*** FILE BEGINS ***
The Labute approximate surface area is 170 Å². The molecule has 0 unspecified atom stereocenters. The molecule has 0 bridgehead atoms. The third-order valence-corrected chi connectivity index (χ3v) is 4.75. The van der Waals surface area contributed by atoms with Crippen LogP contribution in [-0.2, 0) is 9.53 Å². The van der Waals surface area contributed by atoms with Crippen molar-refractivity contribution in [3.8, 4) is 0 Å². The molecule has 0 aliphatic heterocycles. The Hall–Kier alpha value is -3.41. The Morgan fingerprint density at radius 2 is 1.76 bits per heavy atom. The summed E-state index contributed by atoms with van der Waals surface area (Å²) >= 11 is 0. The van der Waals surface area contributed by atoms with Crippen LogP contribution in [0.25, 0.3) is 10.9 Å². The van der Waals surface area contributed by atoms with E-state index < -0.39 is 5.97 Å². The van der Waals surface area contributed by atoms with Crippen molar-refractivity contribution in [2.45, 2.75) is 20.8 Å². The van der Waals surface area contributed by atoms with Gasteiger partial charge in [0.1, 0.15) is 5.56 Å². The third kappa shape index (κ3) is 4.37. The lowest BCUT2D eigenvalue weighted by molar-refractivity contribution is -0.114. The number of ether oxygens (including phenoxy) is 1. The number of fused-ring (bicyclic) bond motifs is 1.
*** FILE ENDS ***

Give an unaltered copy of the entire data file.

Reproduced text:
The Labute approximate surface area is 170 Å². The molecule has 0 unspecified atom stereocenters. The molecule has 0 bridgehead atoms. The third-order valence-corrected chi connectivity index (χ3v) is 4.75. The van der Waals surface area contributed by atoms with Crippen LogP contribution in [-0.2, 0) is 9.53 Å². The van der Waals surface area contributed by atoms with Crippen molar-refractivity contribution in [3.8, 4) is 0 Å². The molecule has 0 aliphatic heterocycles. The Hall–Kier alpha value is -3.41. The Morgan fingerprint density at radius 2 is 1.76 bits per heavy atom. The summed E-state index contributed by atoms with van der Waals surface area (Å²) >= 11 is 0. The van der Waals surface area contributed by atoms with Crippen LogP contribution in [0.25, 0.3) is 10.9 Å². The van der Waals surface area contributed by atoms with E-state index < -0.39 is 5.97 Å². The van der Waals surface area contributed by atoms with Crippen molar-refractivity contribution in [2.45, 2.75) is 20.8 Å². The van der Waals surface area contributed by atoms with Gasteiger partial charge in [0.1, 0.15) is 5.56 Å². The third kappa shape index (κ3) is 4.37. The lowest BCUT2D eigenvalue weighted by molar-refractivity contribution is -0.114. The number of ether oxygens (including phenoxy) is 1. The number of fused-ring (bicyclic) bond motifs is 1.